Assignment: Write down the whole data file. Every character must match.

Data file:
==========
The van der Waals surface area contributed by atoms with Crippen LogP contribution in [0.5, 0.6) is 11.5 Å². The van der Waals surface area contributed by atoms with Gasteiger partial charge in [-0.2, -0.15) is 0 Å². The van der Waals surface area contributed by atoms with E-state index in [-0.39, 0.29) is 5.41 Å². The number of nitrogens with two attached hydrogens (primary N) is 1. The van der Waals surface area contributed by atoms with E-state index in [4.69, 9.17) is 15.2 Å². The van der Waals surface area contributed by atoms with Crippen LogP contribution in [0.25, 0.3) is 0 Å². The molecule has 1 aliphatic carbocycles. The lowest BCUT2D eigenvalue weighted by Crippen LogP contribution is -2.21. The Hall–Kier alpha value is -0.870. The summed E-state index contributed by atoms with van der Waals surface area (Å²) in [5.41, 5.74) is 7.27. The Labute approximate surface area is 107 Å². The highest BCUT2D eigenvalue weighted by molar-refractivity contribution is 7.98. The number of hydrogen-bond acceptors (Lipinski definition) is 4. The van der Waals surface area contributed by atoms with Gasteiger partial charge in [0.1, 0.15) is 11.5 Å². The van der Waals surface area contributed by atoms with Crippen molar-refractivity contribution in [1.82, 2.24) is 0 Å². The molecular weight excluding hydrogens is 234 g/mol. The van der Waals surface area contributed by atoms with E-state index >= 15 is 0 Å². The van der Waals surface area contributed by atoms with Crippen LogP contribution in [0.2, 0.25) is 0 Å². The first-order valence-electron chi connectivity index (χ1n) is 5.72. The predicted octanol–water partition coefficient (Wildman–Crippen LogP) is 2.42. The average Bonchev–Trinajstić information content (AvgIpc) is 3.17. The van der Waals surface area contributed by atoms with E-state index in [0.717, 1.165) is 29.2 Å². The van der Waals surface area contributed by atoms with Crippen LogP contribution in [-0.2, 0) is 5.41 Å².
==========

The van der Waals surface area contributed by atoms with Crippen LogP contribution in [0.5, 0.6) is 11.5 Å². The van der Waals surface area contributed by atoms with Gasteiger partial charge in [-0.2, -0.15) is 0 Å². The van der Waals surface area contributed by atoms with E-state index in [-0.39, 0.29) is 5.41 Å². The number of nitrogens with two attached hydrogens (primary N) is 1. The van der Waals surface area contributed by atoms with E-state index in [4.69, 9.17) is 15.2 Å². The van der Waals surface area contributed by atoms with Crippen LogP contribution in [0.25, 0.3) is 0 Å². The molecule has 1 aliphatic carbocycles. The lowest BCUT2D eigenvalue weighted by Crippen LogP contribution is -2.21. The Hall–Kier alpha value is -0.870. The summed E-state index contributed by atoms with van der Waals surface area (Å²) in [5.41, 5.74) is 7.27. The Labute approximate surface area is 107 Å². The highest BCUT2D eigenvalue weighted by molar-refractivity contribution is 7.98. The number of hydrogen-bond acceptors (Lipinski definition) is 4. The van der Waals surface area contributed by atoms with Gasteiger partial charge in [0.1, 0.15) is 11.5 Å². The van der Waals surface area contributed by atoms with Crippen molar-refractivity contribution in [1.82, 2.24) is 0 Å². The molecular weight excluding hydrogens is 234 g/mol. The van der Waals surface area contributed by atoms with E-state index >= 15 is 0 Å². The van der Waals surface area contributed by atoms with Crippen LogP contribution in [0.2, 0.25) is 0 Å². The first-order valence-electron chi connectivity index (χ1n) is 5.72. The predicted octanol–water partition coefficient (Wildman–Crippen LogP) is 2.42. The average Bonchev–Trinajstić information content (AvgIpc) is 3.17. The van der Waals surface area contributed by atoms with E-state index in [0.717, 1.165) is 29.2 Å². The van der Waals surface area contributed by atoms with Crippen LogP contribution in [-0.2, 0) is 5.41 Å².